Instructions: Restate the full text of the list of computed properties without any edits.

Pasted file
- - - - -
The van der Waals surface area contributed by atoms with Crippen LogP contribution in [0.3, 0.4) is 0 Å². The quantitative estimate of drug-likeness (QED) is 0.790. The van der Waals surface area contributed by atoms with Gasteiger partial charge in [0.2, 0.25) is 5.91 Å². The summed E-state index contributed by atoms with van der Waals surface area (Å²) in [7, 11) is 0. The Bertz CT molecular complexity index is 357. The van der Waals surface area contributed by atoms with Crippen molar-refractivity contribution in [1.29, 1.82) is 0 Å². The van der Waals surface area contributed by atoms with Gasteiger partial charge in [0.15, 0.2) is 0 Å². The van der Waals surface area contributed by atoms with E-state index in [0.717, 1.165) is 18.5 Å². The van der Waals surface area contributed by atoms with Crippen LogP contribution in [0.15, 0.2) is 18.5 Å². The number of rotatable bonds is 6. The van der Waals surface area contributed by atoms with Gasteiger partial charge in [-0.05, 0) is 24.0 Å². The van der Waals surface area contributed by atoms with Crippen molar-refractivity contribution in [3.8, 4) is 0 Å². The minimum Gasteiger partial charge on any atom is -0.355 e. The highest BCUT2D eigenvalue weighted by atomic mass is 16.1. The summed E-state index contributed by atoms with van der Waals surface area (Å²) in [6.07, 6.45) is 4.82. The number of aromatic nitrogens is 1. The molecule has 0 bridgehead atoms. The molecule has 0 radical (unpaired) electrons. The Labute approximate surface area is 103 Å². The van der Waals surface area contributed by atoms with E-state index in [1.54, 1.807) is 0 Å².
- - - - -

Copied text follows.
The van der Waals surface area contributed by atoms with Crippen LogP contribution in [0.3, 0.4) is 0 Å². The quantitative estimate of drug-likeness (QED) is 0.790. The van der Waals surface area contributed by atoms with Gasteiger partial charge in [0.2, 0.25) is 5.91 Å². The summed E-state index contributed by atoms with van der Waals surface area (Å²) in [7, 11) is 0. The Bertz CT molecular complexity index is 357. The van der Waals surface area contributed by atoms with Crippen molar-refractivity contribution in [1.29, 1.82) is 0 Å². The van der Waals surface area contributed by atoms with Gasteiger partial charge in [0.15, 0.2) is 0 Å². The van der Waals surface area contributed by atoms with E-state index in [0.717, 1.165) is 18.5 Å². The van der Waals surface area contributed by atoms with Crippen LogP contribution in [0.15, 0.2) is 18.5 Å². The number of rotatable bonds is 6. The van der Waals surface area contributed by atoms with Gasteiger partial charge in [-0.05, 0) is 24.0 Å². The van der Waals surface area contributed by atoms with Crippen molar-refractivity contribution in [3.8, 4) is 0 Å². The minimum Gasteiger partial charge on any atom is -0.355 e. The highest BCUT2D eigenvalue weighted by atomic mass is 16.1. The summed E-state index contributed by atoms with van der Waals surface area (Å²) in [6.07, 6.45) is 4.82. The number of aromatic nitrogens is 1. The molecule has 0 bridgehead atoms. The molecule has 0 radical (unpaired) electrons. The Labute approximate surface area is 103 Å². The van der Waals surface area contributed by atoms with E-state index in [1.54, 1.807) is 0 Å².